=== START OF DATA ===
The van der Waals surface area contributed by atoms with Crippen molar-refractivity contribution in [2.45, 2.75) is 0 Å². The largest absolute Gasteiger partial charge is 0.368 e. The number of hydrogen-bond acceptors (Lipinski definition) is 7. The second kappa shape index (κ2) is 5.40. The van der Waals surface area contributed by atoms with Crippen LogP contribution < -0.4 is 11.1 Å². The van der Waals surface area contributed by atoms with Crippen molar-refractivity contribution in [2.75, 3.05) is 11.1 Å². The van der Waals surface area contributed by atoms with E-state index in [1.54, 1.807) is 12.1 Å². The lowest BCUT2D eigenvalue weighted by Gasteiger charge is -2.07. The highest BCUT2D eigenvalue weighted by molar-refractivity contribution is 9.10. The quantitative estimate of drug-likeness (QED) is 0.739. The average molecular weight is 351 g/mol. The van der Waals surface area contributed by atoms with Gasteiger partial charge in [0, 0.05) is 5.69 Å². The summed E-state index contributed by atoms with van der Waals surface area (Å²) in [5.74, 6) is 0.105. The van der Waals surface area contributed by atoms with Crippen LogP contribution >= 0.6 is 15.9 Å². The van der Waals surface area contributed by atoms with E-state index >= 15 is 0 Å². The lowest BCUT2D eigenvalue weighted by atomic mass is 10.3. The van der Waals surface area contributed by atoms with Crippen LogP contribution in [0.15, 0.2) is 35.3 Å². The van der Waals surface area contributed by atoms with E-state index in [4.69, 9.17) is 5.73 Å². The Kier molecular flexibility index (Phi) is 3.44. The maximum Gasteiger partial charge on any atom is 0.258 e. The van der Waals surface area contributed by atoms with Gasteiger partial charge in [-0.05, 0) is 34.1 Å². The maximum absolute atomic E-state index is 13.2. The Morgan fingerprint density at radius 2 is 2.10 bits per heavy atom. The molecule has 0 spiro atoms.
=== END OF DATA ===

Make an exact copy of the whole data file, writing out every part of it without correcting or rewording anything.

The van der Waals surface area contributed by atoms with Crippen molar-refractivity contribution in [2.45, 2.75) is 0 Å². The largest absolute Gasteiger partial charge is 0.368 e. The number of hydrogen-bond acceptors (Lipinski definition) is 7. The second kappa shape index (κ2) is 5.40. The van der Waals surface area contributed by atoms with Crippen LogP contribution < -0.4 is 11.1 Å². The van der Waals surface area contributed by atoms with Crippen molar-refractivity contribution in [2.75, 3.05) is 11.1 Å². The van der Waals surface area contributed by atoms with E-state index in [1.54, 1.807) is 12.1 Å². The lowest BCUT2D eigenvalue weighted by Gasteiger charge is -2.07. The highest BCUT2D eigenvalue weighted by molar-refractivity contribution is 9.10. The quantitative estimate of drug-likeness (QED) is 0.739. The average molecular weight is 351 g/mol. The van der Waals surface area contributed by atoms with Gasteiger partial charge in [0, 0.05) is 5.69 Å². The summed E-state index contributed by atoms with van der Waals surface area (Å²) in [5.74, 6) is 0.105. The van der Waals surface area contributed by atoms with Crippen LogP contribution >= 0.6 is 15.9 Å². The van der Waals surface area contributed by atoms with E-state index >= 15 is 0 Å². The lowest BCUT2D eigenvalue weighted by atomic mass is 10.3. The van der Waals surface area contributed by atoms with Crippen LogP contribution in [0.15, 0.2) is 35.3 Å². The van der Waals surface area contributed by atoms with E-state index in [4.69, 9.17) is 5.73 Å². The Kier molecular flexibility index (Phi) is 3.44. The maximum Gasteiger partial charge on any atom is 0.258 e. The van der Waals surface area contributed by atoms with Gasteiger partial charge in [-0.05, 0) is 34.1 Å². The maximum absolute atomic E-state index is 13.2. The Morgan fingerprint density at radius 2 is 2.10 bits per heavy atom. The molecule has 0 spiro atoms.